“Accidental” Psychotherapy (Pedcast)

Today, I am going to tell you about an amazing experience I had last week. A longtime patient of mine, a 12 year old boy who I have known for a decade, came in for his checkup. I had reviewed his chart before walking in the room, an noticed that the last time I had seen him, he came in with classic anxiety symptoms of difficulty sleeping and concentrating, feeling anxious, and having headaches, and stomachaches. When I asked him why he felt so anxious, he said that the social aspects of middle school were overwhelming for him. The academics were easy but the fitting in with his peers…that was a whole nother matter as they say down in the South. After we talked all this over,  it was so clear to me and his Mom that he was exhibiting the somatic symptoms of anxiety. I suggested that they go and try a therapy called “Cognitive Behavioral Therapy” or CBT as it is known in the business. Yes there are medicines for this but CBT is at least as effective. Continue reading

Rethinking Antibiotics (Pedcast)


Fascinating new study in Pediatrics April 2015 that raises new questions about a medical tool that has been around for almost 100 year, antibiotics. First discovered in the 1930s, antibiotics have undoubtedly saved millions of lives and have been a great tool for medical science. Until recently, doctors and scientists thought of antibiotics as targeted weapons that are able to selectively destroy germs that our bodies were fighting, invasive germs, and leave the host, your child, with a balance of  healthy bacteria, so called normal flora. Continue reading

How Long is Too Long for a Cold? (Pedcast)


I was browsing some articles the other day and came across a gem that I thought changed my understanding of disease and one that you might be interested in. The topic was a scientific estimates of the length, in time, of respiratory symptoms in children.

Why is this important you ask?  Well, doctors use these estimates to guide treatment… we are taught that if a cold last more than 10 days that means the child likely has a bacterial Continue reading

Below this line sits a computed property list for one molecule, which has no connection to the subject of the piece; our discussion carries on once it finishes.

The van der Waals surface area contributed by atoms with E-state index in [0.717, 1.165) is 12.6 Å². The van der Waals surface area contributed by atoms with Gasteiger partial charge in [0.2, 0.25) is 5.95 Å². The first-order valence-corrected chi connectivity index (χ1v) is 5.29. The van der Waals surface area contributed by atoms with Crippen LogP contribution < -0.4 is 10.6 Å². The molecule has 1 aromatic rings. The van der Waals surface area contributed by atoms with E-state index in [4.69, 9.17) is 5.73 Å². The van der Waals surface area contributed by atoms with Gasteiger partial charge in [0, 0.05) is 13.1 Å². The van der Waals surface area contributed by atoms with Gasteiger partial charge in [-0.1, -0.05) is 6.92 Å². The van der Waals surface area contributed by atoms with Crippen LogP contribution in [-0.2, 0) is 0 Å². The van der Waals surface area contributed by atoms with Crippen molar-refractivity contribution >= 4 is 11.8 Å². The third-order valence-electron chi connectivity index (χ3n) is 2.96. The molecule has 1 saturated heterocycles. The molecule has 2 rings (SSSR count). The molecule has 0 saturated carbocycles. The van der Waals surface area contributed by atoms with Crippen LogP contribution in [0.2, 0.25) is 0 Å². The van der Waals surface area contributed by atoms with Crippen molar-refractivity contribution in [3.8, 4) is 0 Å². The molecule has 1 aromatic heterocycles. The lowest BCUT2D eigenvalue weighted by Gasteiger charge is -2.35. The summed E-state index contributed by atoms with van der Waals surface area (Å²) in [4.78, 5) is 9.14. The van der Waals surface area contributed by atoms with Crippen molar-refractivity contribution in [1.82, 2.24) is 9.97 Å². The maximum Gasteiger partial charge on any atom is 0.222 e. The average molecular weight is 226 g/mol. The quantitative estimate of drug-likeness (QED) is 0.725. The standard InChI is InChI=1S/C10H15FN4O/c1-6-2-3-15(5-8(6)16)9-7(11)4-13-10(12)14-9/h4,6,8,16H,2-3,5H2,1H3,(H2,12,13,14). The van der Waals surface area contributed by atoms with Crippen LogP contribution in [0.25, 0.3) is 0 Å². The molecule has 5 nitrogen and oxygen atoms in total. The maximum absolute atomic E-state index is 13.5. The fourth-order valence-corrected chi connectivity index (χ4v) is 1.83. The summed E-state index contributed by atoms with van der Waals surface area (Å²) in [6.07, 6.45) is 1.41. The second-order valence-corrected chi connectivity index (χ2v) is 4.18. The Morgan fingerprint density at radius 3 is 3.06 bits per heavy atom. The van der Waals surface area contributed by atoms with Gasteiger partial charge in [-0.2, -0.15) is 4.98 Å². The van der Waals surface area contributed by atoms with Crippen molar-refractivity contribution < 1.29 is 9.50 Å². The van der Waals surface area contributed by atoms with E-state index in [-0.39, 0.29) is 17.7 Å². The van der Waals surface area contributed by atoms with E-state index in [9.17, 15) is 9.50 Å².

Grandma’s Fever Control (Pedcast)

Welcome to another edition of, the pediatric blog dedicated to the well being of children and families. I’m your host, Dr. Paul Smolen, a board certified pediatrician with 32 years of practice… and counting. Today we are going to take on a topic that every parent unfortunately encounters needs to master, that of understanding and managing fever.

First, let me remind my new listeners about something we have talked a lot about on this blog, the fact that fever is not a disease, but rather a symptom, a sign that your child’s bodily defense has been turned on, most often because of a new infection.  Fever certainly is an important thing for parents to recognize and pay attention to but it, in itself, is not a disease…just a sign of a problem, a symptom that usually signals the onset of an infectious disease.  If you need to learn how to take a rectal temperature, check out my video on the subject, currently #1 on You tube for this subject.  My mother is so proud.  Anyway, back to fever. In the era of immunized children, a fever in your child is most likely being caused by a virally caused infectious disease, a disease that usually needs no treatment other than time and loving symptomatic care.   Starting to relax a little about fever… I hope so.

I think it will be useful for you to learn some of the science behind temperature control? Just how does your child’s body control his or her temperature? For the answer to that we need to take a little detour down what I call, Science Lane.  It goes without saying that having a normal body temperature is extremely important to the good health of your child.  There is a very narrow range of temperature that your child’s body will function properly at…too cold, and the child’s metabolism slows down with terrible consequences.  Too hot, and their brain malfunctions, again sometimes causing terrible problems.   Your child’s body temperature is controlled by a part of the brain called the hypothalamus; the thermostat of your child’s body so to speak. For various reasons, this thermostat works on a day/night rhythm called a circadian rhythm, body temperature being slightly higher at night than during the day.  Sickness alters this set point and exaggerates this day/night rhythm.  A group of substances called pyrogens, released from white blood cells when a child is sick, can turn up a child’s body temperature in an instant, just like adrenaline that can raise their heart rate or insulin that can lower their blood sugar, almost instantly.  Raising your child’s body temperature a little is useful when they are sick, speeding up their immune response.  Raising their body temperature VERY quickly is a big stress on a child’s body as any parent with a child with febrile convulsions can attest.